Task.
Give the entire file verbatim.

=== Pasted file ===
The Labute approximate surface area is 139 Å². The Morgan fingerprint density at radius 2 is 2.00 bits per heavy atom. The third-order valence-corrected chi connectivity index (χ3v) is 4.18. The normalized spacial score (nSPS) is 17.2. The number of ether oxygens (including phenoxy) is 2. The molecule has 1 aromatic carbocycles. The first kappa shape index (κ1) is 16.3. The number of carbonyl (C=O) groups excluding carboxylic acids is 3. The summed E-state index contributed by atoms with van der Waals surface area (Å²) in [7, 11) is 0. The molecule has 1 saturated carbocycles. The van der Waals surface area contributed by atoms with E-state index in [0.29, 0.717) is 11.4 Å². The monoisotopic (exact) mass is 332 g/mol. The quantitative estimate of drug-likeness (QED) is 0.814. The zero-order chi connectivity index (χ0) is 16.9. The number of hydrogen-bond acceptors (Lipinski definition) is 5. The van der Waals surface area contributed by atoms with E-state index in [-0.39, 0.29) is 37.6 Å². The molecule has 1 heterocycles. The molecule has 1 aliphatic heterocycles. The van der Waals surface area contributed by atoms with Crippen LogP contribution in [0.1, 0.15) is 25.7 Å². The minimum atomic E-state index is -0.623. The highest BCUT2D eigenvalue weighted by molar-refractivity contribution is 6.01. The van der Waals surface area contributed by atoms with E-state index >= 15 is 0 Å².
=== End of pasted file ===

The Labute approximate surface area is 139 Å². The Morgan fingerprint density at radius 2 is 2.00 bits per heavy atom. The third-order valence-corrected chi connectivity index (χ3v) is 4.18. The normalized spacial score (nSPS) is 17.2. The number of ether oxygens (including phenoxy) is 2. The molecule has 1 aromatic carbocycles. The first kappa shape index (κ1) is 16.3. The number of carbonyl (C=O) groups excluding carboxylic acids is 3. The summed E-state index contributed by atoms with van der Waals surface area (Å²) in [7, 11) is 0. The molecule has 1 saturated carbocycles. The van der Waals surface area contributed by atoms with E-state index in [0.29, 0.717) is 11.4 Å². The monoisotopic (exact) mass is 332 g/mol. The quantitative estimate of drug-likeness (QED) is 0.814. The zero-order chi connectivity index (χ0) is 16.9. The number of hydrogen-bond acceptors (Lipinski definition) is 5. The van der Waals surface area contributed by atoms with E-state index in [-0.39, 0.29) is 37.6 Å². The molecule has 1 heterocycles. The molecule has 1 aliphatic heterocycles. The van der Waals surface area contributed by atoms with Crippen LogP contribution in [0.1, 0.15) is 25.7 Å². The minimum atomic E-state index is -0.623. The highest BCUT2D eigenvalue weighted by molar-refractivity contribution is 6.01. The van der Waals surface area contributed by atoms with E-state index >= 15 is 0 Å².